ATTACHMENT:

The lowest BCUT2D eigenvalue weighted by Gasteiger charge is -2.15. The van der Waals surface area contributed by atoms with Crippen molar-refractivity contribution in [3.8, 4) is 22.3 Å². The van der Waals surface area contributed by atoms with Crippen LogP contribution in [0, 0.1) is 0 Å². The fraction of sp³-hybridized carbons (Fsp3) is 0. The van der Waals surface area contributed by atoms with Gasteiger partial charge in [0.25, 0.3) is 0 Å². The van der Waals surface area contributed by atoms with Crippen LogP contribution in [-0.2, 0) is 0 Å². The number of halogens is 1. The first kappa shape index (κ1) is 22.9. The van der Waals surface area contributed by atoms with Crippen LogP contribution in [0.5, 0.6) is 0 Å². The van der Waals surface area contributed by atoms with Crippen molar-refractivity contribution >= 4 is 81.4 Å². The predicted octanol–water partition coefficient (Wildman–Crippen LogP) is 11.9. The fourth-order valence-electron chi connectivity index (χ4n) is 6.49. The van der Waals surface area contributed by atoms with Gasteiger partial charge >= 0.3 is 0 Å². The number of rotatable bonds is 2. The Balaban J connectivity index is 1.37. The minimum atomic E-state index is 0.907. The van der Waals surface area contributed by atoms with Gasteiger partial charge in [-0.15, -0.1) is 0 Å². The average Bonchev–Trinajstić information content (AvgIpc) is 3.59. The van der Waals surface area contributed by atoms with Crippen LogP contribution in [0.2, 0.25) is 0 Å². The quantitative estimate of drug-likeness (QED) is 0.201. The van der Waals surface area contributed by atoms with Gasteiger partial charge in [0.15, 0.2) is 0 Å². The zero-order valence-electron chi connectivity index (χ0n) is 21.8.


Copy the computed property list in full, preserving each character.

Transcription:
The lowest BCUT2D eigenvalue weighted by Gasteiger charge is -2.15. The van der Waals surface area contributed by atoms with Crippen molar-refractivity contribution in [3.8, 4) is 22.3 Å². The van der Waals surface area contributed by atoms with Crippen LogP contribution in [0, 0.1) is 0 Å². The fraction of sp³-hybridized carbons (Fsp3) is 0. The van der Waals surface area contributed by atoms with Gasteiger partial charge in [0.25, 0.3) is 0 Å². The van der Waals surface area contributed by atoms with Crippen LogP contribution in [-0.2, 0) is 0 Å². The number of halogens is 1. The first kappa shape index (κ1) is 22.9. The van der Waals surface area contributed by atoms with Crippen LogP contribution in [0.5, 0.6) is 0 Å². The van der Waals surface area contributed by atoms with Crippen molar-refractivity contribution >= 4 is 81.4 Å². The predicted octanol–water partition coefficient (Wildman–Crippen LogP) is 11.9. The fourth-order valence-electron chi connectivity index (χ4n) is 6.49. The van der Waals surface area contributed by atoms with Gasteiger partial charge >= 0.3 is 0 Å². The number of rotatable bonds is 2. The Balaban J connectivity index is 1.37. The minimum atomic E-state index is 0.907. The van der Waals surface area contributed by atoms with Gasteiger partial charge in [-0.15, -0.1) is 0 Å². The average Bonchev–Trinajstić information content (AvgIpc) is 3.59. The van der Waals surface area contributed by atoms with Crippen LogP contribution in [0.2, 0.25) is 0 Å². The quantitative estimate of drug-likeness (QED) is 0.201. The van der Waals surface area contributed by atoms with Gasteiger partial charge in [0.15, 0.2) is 0 Å². The zero-order valence-electron chi connectivity index (χ0n) is 21.8.